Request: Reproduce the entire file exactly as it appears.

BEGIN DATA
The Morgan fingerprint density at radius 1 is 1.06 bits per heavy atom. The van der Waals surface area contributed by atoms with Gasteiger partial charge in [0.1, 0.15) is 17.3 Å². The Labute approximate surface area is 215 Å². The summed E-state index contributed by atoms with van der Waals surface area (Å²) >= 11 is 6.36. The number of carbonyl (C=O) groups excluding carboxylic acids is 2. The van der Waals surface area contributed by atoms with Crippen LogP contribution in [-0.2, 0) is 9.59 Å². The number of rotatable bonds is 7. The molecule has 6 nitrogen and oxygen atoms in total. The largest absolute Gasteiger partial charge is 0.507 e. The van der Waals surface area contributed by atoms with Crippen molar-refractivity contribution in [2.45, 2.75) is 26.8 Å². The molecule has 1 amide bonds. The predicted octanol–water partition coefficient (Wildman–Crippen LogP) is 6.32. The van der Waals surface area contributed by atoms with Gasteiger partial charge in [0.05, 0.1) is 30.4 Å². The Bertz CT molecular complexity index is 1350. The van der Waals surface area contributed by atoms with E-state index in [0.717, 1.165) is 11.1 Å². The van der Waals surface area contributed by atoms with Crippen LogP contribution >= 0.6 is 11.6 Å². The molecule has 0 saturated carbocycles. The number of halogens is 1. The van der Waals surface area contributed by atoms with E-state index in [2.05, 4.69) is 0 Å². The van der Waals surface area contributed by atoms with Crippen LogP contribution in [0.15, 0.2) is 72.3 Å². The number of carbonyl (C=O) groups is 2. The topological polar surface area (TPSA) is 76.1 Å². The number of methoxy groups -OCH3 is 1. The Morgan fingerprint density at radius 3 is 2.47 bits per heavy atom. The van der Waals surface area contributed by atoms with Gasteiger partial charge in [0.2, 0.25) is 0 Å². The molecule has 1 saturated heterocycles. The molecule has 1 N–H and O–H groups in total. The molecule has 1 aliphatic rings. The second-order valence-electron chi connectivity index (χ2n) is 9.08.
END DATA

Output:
The Morgan fingerprint density at radius 1 is 1.06 bits per heavy atom. The van der Waals surface area contributed by atoms with Gasteiger partial charge in [0.1, 0.15) is 17.3 Å². The Labute approximate surface area is 215 Å². The summed E-state index contributed by atoms with van der Waals surface area (Å²) >= 11 is 6.36. The number of carbonyl (C=O) groups excluding carboxylic acids is 2. The van der Waals surface area contributed by atoms with Crippen LogP contribution in [-0.2, 0) is 9.59 Å². The number of rotatable bonds is 7. The molecule has 6 nitrogen and oxygen atoms in total. The largest absolute Gasteiger partial charge is 0.507 e. The van der Waals surface area contributed by atoms with Crippen molar-refractivity contribution in [2.45, 2.75) is 26.8 Å². The molecule has 1 amide bonds. The predicted octanol–water partition coefficient (Wildman–Crippen LogP) is 6.32. The van der Waals surface area contributed by atoms with Gasteiger partial charge in [0.05, 0.1) is 30.4 Å². The Bertz CT molecular complexity index is 1350. The van der Waals surface area contributed by atoms with E-state index in [0.717, 1.165) is 11.1 Å². The van der Waals surface area contributed by atoms with Crippen LogP contribution >= 0.6 is 11.6 Å². The molecule has 0 saturated carbocycles. The number of halogens is 1. The van der Waals surface area contributed by atoms with E-state index in [2.05, 4.69) is 0 Å². The van der Waals surface area contributed by atoms with Crippen LogP contribution in [0.15, 0.2) is 72.3 Å². The number of carbonyl (C=O) groups is 2. The topological polar surface area (TPSA) is 76.1 Å². The number of methoxy groups -OCH3 is 1. The Morgan fingerprint density at radius 3 is 2.47 bits per heavy atom. The van der Waals surface area contributed by atoms with Gasteiger partial charge in [0.2, 0.25) is 0 Å². The molecule has 1 saturated heterocycles. The molecule has 1 N–H and O–H groups in total. The molecule has 1 aliphatic rings. The second-order valence-electron chi connectivity index (χ2n) is 9.08.